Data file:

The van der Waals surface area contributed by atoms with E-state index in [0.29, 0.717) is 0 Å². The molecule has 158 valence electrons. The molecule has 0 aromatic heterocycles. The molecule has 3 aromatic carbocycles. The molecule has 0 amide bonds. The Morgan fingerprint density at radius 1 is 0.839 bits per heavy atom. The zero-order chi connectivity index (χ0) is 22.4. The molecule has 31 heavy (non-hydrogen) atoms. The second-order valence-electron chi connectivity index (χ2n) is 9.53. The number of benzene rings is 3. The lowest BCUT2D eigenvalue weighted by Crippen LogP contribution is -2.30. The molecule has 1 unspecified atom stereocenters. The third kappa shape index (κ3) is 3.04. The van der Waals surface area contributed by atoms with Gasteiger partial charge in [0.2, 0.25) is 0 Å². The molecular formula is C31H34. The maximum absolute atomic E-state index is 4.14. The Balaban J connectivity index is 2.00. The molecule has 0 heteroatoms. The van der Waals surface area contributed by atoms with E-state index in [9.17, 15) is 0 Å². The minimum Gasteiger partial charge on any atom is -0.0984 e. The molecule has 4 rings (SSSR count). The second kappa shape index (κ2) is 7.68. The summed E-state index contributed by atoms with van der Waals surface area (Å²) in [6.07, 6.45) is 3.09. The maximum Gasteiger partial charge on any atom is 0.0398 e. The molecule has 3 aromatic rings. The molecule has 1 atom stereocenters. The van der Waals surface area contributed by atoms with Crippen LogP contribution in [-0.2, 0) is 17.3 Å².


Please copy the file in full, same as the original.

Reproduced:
The van der Waals surface area contributed by atoms with E-state index in [0.29, 0.717) is 0 Å². The molecule has 158 valence electrons. The molecule has 0 aromatic heterocycles. The molecule has 3 aromatic carbocycles. The molecule has 0 amide bonds. The Morgan fingerprint density at radius 1 is 0.839 bits per heavy atom. The zero-order chi connectivity index (χ0) is 22.4. The molecule has 31 heavy (non-hydrogen) atoms. The second-order valence-electron chi connectivity index (χ2n) is 9.53. The number of benzene rings is 3. The lowest BCUT2D eigenvalue weighted by Crippen LogP contribution is -2.30. The molecule has 1 unspecified atom stereocenters. The third kappa shape index (κ3) is 3.04. The van der Waals surface area contributed by atoms with Gasteiger partial charge in [0.2, 0.25) is 0 Å². The molecular formula is C31H34. The maximum absolute atomic E-state index is 4.14. The Balaban J connectivity index is 2.00. The molecule has 0 heteroatoms. The van der Waals surface area contributed by atoms with E-state index in [9.17, 15) is 0 Å². The minimum Gasteiger partial charge on any atom is -0.0984 e. The molecule has 4 rings (SSSR count). The second kappa shape index (κ2) is 7.68. The summed E-state index contributed by atoms with van der Waals surface area (Å²) in [6.07, 6.45) is 3.09. The maximum Gasteiger partial charge on any atom is 0.0398 e. The molecule has 3 aromatic rings. The molecule has 1 atom stereocenters. The van der Waals surface area contributed by atoms with Crippen LogP contribution in [-0.2, 0) is 17.3 Å².